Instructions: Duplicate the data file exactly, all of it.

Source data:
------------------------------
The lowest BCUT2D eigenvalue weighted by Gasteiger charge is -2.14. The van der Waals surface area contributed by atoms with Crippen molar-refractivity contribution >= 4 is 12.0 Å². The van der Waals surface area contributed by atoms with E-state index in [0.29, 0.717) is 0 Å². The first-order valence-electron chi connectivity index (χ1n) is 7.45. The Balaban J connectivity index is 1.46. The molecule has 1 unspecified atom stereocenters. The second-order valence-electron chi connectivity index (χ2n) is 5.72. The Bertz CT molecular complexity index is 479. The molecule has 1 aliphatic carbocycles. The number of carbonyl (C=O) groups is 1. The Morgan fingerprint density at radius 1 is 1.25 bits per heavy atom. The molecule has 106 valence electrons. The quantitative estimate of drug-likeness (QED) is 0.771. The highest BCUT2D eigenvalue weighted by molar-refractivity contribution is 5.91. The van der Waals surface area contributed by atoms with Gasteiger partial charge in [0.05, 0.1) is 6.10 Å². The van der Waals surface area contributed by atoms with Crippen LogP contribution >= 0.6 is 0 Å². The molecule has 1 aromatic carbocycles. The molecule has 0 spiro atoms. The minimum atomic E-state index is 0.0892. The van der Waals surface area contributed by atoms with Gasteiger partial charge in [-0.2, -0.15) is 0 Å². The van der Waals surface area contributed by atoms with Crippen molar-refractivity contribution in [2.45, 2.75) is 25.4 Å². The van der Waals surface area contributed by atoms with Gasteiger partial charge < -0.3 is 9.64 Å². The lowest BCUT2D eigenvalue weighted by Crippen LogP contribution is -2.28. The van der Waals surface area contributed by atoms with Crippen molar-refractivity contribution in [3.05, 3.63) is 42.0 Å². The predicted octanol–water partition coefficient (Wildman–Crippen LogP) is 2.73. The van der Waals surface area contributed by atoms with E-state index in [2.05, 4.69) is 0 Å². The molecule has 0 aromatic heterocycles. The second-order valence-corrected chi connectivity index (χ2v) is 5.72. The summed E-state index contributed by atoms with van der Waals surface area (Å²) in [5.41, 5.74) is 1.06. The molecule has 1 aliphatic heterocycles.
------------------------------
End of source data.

The lowest BCUT2D eigenvalue weighted by Gasteiger charge is -2.14. The van der Waals surface area contributed by atoms with Crippen molar-refractivity contribution >= 4 is 12.0 Å². The van der Waals surface area contributed by atoms with E-state index in [0.29, 0.717) is 0 Å². The first-order valence-electron chi connectivity index (χ1n) is 7.45. The Balaban J connectivity index is 1.46. The molecule has 1 unspecified atom stereocenters. The second-order valence-electron chi connectivity index (χ2n) is 5.72. The Bertz CT molecular complexity index is 479. The molecule has 1 aliphatic carbocycles. The number of carbonyl (C=O) groups is 1. The Morgan fingerprint density at radius 1 is 1.25 bits per heavy atom. The molecule has 106 valence electrons. The quantitative estimate of drug-likeness (QED) is 0.771. The highest BCUT2D eigenvalue weighted by molar-refractivity contribution is 5.91. The van der Waals surface area contributed by atoms with Gasteiger partial charge in [0.05, 0.1) is 6.10 Å². The van der Waals surface area contributed by atoms with Crippen LogP contribution >= 0.6 is 0 Å². The molecule has 1 aromatic carbocycles. The molecule has 0 spiro atoms. The minimum atomic E-state index is 0.0892. The van der Waals surface area contributed by atoms with Gasteiger partial charge in [-0.2, -0.15) is 0 Å². The van der Waals surface area contributed by atoms with Crippen molar-refractivity contribution in [2.45, 2.75) is 25.4 Å². The van der Waals surface area contributed by atoms with Gasteiger partial charge < -0.3 is 9.64 Å². The lowest BCUT2D eigenvalue weighted by Crippen LogP contribution is -2.28. The van der Waals surface area contributed by atoms with Crippen molar-refractivity contribution in [3.05, 3.63) is 42.0 Å². The predicted octanol–water partition coefficient (Wildman–Crippen LogP) is 2.73. The van der Waals surface area contributed by atoms with E-state index in [2.05, 4.69) is 0 Å². The molecule has 0 aromatic heterocycles. The second-order valence-corrected chi connectivity index (χ2v) is 5.72. The summed E-state index contributed by atoms with van der Waals surface area (Å²) in [5.41, 5.74) is 1.06. The molecule has 1 aliphatic heterocycles.